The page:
Kaepernick is the best running quarterback in the nation. He is the only player in NCAA history to run for over 1,000 yards and throw for over 2,000 yards in three consecutive seasons, but what was even more impressive were these numbers – he was tackled behind the line of scrimmage just 22 times on 325 carries the last two years, most due to protection breakdowns. On 78 of his 289 non-touchdown runs, it took more than one defender to bring him down, which attests to his underrated running strength. 131 of his runs since 2009 produced first downs (40.31% of his attempts) and he converted 40 of his third-down rushes. Evident of his big-play ability was that 84 of his attempts were good for at least 10 yards (25.85% of his runs), with 30 of those runs good for 20 yards or more. He simply has that rare speed (timed 4.43 electronically and 4.51 hand-held in the 40-yard dash) to move fast away from pressure while also showing the ability to throw on the run. Opposing defenses know that he is a dangerous runner and this forces them to "man up" on him rather than double-teaming another Nevada player. You can see that he can pull up and hit a big play, thanks to his cannon for an arm. You see on film that while he can avoid contact, he also has that underrated strength to square his shoulders and power through to fight for additional yardage.
This four-year starter is the best athlete in the 2011 draft at his position. He has also become a premier decision maker and elite passer, all through lots of extra hours in the film room and on the practice field. He plays in the "pistol" offense, which is not utilized in the NFL and will have to show in post-season all star games that he will be comfortable operating under center and getting to his pass set point with no issues. He has all the intangibles you look for in a pro quarterback – size, strength and incredible speed. He is a take-charge type who is a confident leader. He is also a tough runner whose mobility in the pocket and running with the ball forces the defense to remain honest. He is very effective throwing on the move, but is also quick with his feet setting up to throw from the pocket. He will throw across the body with a high completion rate and has exceptional arm strength, demonstrated with the zip he places in the short-to-intermediate passing areas. He can also plant his foot and step into his throws to fire off the deep outs. With his outstanding judgment and vision, he can take apart a defense with either his arm or feet. Kaepernick will improvise throws to make the completion and shows the solid mechanics to hit his targets in stride. He is a solid touch passer who will never panic under duress (see 2010 Boise State game). He hits moving targets with very good velocity and has good communication and vision which lets his receivers get under his long throws with minimal adjustments.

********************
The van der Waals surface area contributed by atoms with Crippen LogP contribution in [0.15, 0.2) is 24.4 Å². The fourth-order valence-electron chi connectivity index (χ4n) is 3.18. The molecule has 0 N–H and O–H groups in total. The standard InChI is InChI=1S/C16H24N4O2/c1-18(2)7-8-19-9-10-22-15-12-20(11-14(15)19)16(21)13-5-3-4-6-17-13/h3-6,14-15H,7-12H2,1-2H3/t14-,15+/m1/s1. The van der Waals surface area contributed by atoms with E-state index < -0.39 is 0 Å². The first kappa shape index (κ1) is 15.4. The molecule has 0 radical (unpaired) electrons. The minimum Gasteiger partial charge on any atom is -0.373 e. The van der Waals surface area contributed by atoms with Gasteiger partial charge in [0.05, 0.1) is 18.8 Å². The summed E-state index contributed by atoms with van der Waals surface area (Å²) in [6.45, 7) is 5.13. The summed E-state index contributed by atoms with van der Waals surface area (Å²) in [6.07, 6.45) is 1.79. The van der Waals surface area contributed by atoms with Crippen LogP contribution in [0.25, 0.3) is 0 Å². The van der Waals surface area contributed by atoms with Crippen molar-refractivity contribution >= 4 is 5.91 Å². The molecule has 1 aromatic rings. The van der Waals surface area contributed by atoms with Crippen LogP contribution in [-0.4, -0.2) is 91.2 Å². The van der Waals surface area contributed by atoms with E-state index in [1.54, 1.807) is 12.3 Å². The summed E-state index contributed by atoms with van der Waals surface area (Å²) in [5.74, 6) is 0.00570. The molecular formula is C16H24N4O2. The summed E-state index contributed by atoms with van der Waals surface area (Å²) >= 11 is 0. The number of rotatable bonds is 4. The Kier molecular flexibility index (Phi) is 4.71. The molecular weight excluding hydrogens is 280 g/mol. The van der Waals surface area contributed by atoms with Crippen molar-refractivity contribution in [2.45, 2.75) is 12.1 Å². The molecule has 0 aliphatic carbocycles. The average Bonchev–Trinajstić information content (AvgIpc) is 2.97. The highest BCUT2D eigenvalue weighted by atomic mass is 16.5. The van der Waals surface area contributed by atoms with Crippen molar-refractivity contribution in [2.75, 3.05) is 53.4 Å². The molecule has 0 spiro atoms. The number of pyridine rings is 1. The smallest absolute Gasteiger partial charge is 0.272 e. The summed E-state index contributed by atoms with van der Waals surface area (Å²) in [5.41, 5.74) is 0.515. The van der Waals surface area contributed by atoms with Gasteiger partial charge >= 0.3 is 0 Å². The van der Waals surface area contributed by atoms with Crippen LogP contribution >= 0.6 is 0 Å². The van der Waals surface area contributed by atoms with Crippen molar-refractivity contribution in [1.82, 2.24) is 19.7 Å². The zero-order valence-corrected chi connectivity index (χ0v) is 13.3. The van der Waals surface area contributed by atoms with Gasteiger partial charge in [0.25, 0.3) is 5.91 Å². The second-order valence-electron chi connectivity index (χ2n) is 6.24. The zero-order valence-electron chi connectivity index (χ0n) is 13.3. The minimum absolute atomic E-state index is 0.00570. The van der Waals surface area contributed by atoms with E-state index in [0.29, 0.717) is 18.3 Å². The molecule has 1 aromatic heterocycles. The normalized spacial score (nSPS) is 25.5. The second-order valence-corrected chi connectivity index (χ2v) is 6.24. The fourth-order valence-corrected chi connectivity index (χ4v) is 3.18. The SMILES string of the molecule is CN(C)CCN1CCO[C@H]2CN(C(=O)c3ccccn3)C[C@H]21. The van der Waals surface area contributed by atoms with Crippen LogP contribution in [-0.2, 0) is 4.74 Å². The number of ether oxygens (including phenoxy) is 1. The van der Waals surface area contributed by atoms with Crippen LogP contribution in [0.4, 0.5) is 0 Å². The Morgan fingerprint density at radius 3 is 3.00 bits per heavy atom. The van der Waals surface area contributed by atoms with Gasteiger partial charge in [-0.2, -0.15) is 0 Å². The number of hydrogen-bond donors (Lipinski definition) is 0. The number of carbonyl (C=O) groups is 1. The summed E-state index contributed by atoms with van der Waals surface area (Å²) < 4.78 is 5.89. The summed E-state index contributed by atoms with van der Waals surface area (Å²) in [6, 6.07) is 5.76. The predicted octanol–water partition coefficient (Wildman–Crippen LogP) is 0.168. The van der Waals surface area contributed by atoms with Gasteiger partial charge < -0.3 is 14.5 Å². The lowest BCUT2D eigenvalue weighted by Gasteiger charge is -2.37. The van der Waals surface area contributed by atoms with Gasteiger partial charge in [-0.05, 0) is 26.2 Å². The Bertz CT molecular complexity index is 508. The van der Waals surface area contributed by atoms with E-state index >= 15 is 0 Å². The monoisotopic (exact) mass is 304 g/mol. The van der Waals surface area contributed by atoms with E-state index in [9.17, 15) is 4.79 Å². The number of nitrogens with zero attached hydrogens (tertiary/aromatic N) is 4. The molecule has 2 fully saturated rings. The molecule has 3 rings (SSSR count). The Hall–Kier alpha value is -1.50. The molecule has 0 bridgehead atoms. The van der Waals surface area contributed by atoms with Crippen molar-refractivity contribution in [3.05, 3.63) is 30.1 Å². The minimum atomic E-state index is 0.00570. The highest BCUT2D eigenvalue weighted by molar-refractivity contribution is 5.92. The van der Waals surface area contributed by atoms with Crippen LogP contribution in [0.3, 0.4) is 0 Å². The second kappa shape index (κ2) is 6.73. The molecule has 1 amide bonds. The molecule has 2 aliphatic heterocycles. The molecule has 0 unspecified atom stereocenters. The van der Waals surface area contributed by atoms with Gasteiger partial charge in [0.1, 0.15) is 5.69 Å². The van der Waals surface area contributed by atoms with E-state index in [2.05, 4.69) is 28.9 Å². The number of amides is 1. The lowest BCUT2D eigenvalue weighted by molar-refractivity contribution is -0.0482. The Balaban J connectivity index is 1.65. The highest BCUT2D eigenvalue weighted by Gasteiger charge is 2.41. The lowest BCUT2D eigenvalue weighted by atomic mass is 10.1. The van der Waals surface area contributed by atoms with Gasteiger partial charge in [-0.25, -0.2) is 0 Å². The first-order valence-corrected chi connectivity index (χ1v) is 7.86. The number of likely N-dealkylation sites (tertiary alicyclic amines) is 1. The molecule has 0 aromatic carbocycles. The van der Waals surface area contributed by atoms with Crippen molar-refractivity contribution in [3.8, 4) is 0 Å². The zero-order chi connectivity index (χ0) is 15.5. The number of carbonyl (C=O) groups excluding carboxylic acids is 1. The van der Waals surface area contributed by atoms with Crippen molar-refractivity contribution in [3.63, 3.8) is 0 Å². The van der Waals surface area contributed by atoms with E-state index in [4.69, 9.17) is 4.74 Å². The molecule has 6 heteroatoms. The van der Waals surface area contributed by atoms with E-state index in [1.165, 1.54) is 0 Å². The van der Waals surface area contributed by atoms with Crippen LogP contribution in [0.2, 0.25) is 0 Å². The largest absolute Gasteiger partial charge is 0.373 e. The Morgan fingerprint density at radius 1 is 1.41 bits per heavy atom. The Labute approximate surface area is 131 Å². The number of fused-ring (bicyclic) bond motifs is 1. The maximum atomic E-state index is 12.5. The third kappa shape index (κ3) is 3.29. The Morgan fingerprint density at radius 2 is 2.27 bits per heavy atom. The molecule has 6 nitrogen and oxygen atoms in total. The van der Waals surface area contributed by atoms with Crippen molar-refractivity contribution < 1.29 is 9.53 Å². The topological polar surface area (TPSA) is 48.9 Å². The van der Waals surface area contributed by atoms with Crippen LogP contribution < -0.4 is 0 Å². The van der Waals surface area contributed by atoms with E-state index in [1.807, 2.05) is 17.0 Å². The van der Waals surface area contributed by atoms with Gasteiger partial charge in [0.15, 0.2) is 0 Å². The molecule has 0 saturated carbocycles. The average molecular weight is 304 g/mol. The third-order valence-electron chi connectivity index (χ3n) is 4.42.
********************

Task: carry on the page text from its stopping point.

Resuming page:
With that presence in the pocket, he has the ability to look off the defender, using all of his receivers. His best asset might be his accuracy on the move, making him an inviting target for a West Coast scheme looking for athleticism from their quarterback.